Author Topic: Investing through a personal Holding Company  (Read 2915 times)

swisstash

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Investing through a personal Holding Company
« on: May 25, 2014, 02:34:59 AM »
Does anybody here use a Holding Company to own their investments? How does that work out for you?

I am a small business owner and I am in the process of transferring (selling) my operating company to a personal holding company. The advantage is that the holding company won't pay tax on dividends (whereas I would personally). The disadvantage is that my income will be parked in a holding company instead of my personal account. (I don't want to leave it parked in the operating company due to risks and liabilities.)

I would like to invest the profits for my family's long-term financial independence. I am considering opening a trading account for the holding company and buying index funds with the intention to hold them for 10+ years. Then question is whether this is a good idea or a bad idea. I'd love to know what others can tell me based on their own experiences.

I am based in Switzerland so this is a Swiss Holding Company http://www.kpmg.com/CH/en/Library/Articles-Publications/Documents/Tax/pub-20130719-swiss-holding-companies-en.pdf.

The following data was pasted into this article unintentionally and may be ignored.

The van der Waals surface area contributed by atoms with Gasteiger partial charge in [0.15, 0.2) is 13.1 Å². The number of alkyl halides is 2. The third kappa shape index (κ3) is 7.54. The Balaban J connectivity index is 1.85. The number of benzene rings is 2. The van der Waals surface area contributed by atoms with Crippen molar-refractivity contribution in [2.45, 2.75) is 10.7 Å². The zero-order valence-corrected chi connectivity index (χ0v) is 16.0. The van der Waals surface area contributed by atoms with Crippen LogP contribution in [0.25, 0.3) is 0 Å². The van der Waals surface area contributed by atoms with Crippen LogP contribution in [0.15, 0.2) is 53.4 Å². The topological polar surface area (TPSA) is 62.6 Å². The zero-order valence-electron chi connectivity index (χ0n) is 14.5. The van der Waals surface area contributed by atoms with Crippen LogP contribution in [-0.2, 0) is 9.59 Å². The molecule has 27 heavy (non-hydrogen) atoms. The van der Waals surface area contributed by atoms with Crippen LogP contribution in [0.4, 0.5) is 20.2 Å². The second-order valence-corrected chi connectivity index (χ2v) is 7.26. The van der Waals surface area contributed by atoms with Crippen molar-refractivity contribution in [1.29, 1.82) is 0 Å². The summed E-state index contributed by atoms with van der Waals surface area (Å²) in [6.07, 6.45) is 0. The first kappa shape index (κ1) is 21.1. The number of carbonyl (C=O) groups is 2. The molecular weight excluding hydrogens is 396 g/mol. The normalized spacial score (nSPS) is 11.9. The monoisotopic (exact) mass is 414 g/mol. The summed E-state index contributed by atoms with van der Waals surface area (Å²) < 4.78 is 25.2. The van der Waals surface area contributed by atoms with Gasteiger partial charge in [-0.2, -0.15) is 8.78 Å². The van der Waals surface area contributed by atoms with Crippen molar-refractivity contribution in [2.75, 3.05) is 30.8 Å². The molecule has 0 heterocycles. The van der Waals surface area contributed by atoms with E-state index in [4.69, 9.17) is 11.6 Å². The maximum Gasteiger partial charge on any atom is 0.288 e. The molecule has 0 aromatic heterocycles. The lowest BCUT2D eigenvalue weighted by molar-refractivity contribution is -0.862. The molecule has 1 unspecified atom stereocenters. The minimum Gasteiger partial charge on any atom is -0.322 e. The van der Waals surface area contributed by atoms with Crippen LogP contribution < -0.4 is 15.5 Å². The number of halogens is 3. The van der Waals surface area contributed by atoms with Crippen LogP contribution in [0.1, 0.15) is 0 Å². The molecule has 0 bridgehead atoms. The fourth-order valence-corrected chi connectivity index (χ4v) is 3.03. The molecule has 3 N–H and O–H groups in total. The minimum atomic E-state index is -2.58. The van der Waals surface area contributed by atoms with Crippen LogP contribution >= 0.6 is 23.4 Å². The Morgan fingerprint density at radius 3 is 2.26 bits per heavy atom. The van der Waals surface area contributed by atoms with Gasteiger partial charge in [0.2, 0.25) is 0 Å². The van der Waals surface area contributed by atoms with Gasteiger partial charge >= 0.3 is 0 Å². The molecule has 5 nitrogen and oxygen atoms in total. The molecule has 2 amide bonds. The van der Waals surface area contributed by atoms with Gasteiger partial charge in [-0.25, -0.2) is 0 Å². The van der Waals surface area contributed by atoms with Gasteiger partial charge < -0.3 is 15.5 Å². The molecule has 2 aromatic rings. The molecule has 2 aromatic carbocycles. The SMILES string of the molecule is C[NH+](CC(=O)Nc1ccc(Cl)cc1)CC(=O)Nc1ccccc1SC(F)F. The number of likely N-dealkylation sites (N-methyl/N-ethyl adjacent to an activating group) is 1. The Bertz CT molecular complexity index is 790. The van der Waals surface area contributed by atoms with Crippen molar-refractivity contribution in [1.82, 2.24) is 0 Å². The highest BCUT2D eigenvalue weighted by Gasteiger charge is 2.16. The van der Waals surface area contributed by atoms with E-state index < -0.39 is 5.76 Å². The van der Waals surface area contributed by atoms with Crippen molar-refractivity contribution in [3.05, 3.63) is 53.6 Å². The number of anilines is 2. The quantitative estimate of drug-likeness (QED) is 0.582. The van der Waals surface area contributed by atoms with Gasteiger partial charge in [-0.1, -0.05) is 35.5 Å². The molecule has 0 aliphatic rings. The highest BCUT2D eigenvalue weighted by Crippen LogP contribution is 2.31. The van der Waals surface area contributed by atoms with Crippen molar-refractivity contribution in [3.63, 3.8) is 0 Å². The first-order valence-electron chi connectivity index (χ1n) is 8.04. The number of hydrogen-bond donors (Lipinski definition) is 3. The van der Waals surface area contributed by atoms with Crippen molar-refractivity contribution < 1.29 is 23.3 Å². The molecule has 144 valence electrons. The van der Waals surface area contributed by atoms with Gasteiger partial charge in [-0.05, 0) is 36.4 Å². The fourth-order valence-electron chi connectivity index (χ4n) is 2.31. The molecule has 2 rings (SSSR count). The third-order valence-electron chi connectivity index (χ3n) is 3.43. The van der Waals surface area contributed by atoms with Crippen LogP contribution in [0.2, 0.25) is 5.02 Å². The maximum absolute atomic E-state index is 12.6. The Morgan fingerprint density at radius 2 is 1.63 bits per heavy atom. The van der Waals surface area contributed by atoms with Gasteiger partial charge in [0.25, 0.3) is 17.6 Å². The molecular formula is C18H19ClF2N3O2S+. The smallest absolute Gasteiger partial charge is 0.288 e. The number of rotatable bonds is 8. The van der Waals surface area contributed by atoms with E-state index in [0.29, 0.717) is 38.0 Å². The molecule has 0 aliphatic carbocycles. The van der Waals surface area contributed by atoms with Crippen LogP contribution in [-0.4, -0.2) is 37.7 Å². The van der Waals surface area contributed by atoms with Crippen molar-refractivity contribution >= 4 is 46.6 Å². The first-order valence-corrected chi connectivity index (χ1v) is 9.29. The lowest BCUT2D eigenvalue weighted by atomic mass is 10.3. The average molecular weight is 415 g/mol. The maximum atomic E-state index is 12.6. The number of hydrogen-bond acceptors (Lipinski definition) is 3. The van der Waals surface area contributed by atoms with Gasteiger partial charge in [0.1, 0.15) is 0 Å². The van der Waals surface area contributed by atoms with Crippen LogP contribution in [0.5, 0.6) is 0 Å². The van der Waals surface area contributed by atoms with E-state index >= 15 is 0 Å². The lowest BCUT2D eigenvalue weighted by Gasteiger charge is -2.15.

bigchrisb

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Re: Investing through a personal Holding Company
« Reply #1 on: May 25, 2014, 06:03:55 PM »
Hi,

I do this, but in Australia.  I don't know what the Swiss tax laws are like, so some of this may apply.

Pros:
- What I didn't pay as a wage came as dividends into my holding company. This means I was waxed at the corporate tax rate (now 30%, soon 28%) rather than my marginal tax rate (48%).  That is an immediate gain on the money, provided I want to hold and invest it, rather than spend it.
- Any earnings from the investments made are taxed at the corporate tax rate (as above).
- Company tax in Australia has something called dividend imputation.  This means that is a dividend is paid, any company tax already paid provides an offset to any personal tax payable by the receiver.  These credits remain in a company until a dividend is paid. This means that I can shift income from a high income (tax) year to a low income (tax) year
- It provides a degree of legal protection of the assets.

Cons:
- You can't spend the money until you pay it out to yourself (and the differential tax).  Not a problem if you want to invest it anyway.
- Extra paperwork / fees.  It costs me about $1000 a year to operate this structure
- No capital gains tax concession (capital gains in individual names in Australia get a 50% discount on capital gains tax).  This eats into the benefits if there are lots of capital gains you want to realize.


On balance, having this structure has probably saved me about $30k to date.  I'm pleased I've used it.  I'm using it with the philosophy of building up enough of an investment base in there that the dividends cover my core cost of living, and to then treat it like a self funded pension.